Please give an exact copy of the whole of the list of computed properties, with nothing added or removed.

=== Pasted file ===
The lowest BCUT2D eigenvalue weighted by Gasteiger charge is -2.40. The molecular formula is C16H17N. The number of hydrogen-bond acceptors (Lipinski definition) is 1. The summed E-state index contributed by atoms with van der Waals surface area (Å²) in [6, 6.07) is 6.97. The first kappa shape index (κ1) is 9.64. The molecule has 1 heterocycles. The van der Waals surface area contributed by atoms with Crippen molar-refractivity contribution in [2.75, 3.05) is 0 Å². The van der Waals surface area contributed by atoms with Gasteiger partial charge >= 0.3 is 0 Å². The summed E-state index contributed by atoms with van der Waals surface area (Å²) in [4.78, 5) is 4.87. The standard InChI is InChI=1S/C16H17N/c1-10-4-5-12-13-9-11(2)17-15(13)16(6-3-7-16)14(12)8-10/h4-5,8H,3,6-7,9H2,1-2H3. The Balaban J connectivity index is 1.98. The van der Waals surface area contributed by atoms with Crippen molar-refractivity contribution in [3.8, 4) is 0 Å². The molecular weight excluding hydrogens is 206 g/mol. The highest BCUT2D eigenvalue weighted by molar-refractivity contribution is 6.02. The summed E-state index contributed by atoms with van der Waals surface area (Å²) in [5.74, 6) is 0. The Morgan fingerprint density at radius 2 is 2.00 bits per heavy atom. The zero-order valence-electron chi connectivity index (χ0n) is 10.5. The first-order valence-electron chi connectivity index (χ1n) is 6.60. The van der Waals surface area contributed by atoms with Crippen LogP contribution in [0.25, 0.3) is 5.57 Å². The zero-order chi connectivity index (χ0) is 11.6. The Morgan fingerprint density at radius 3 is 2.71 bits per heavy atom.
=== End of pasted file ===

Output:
The lowest BCUT2D eigenvalue weighted by Gasteiger charge is -2.40. The molecular formula is C16H17N. The number of hydrogen-bond acceptors (Lipinski definition) is 1. The summed E-state index contributed by atoms with van der Waals surface area (Å²) in [6, 6.07) is 6.97. The first kappa shape index (κ1) is 9.64. The molecule has 1 heterocycles. The van der Waals surface area contributed by atoms with Crippen molar-refractivity contribution in [2.75, 3.05) is 0 Å². The van der Waals surface area contributed by atoms with Gasteiger partial charge >= 0.3 is 0 Å². The summed E-state index contributed by atoms with van der Waals surface area (Å²) in [4.78, 5) is 4.87. The standard InChI is InChI=1S/C16H17N/c1-10-4-5-12-13-9-11(2)17-15(13)16(6-3-7-16)14(12)8-10/h4-5,8H,3,6-7,9H2,1-2H3. The Balaban J connectivity index is 1.98. The van der Waals surface area contributed by atoms with Crippen molar-refractivity contribution in [3.8, 4) is 0 Å². The molecular weight excluding hydrogens is 206 g/mol. The highest BCUT2D eigenvalue weighted by molar-refractivity contribution is 6.02. The summed E-state index contributed by atoms with van der Waals surface area (Å²) in [5.74, 6) is 0. The Morgan fingerprint density at radius 2 is 2.00 bits per heavy atom. The zero-order valence-electron chi connectivity index (χ0n) is 10.5. The first-order valence-electron chi connectivity index (χ1n) is 6.60. The van der Waals surface area contributed by atoms with Crippen LogP contribution in [0.25, 0.3) is 5.57 Å². The zero-order chi connectivity index (χ0) is 11.6. The Morgan fingerprint density at radius 3 is 2.71 bits per heavy atom.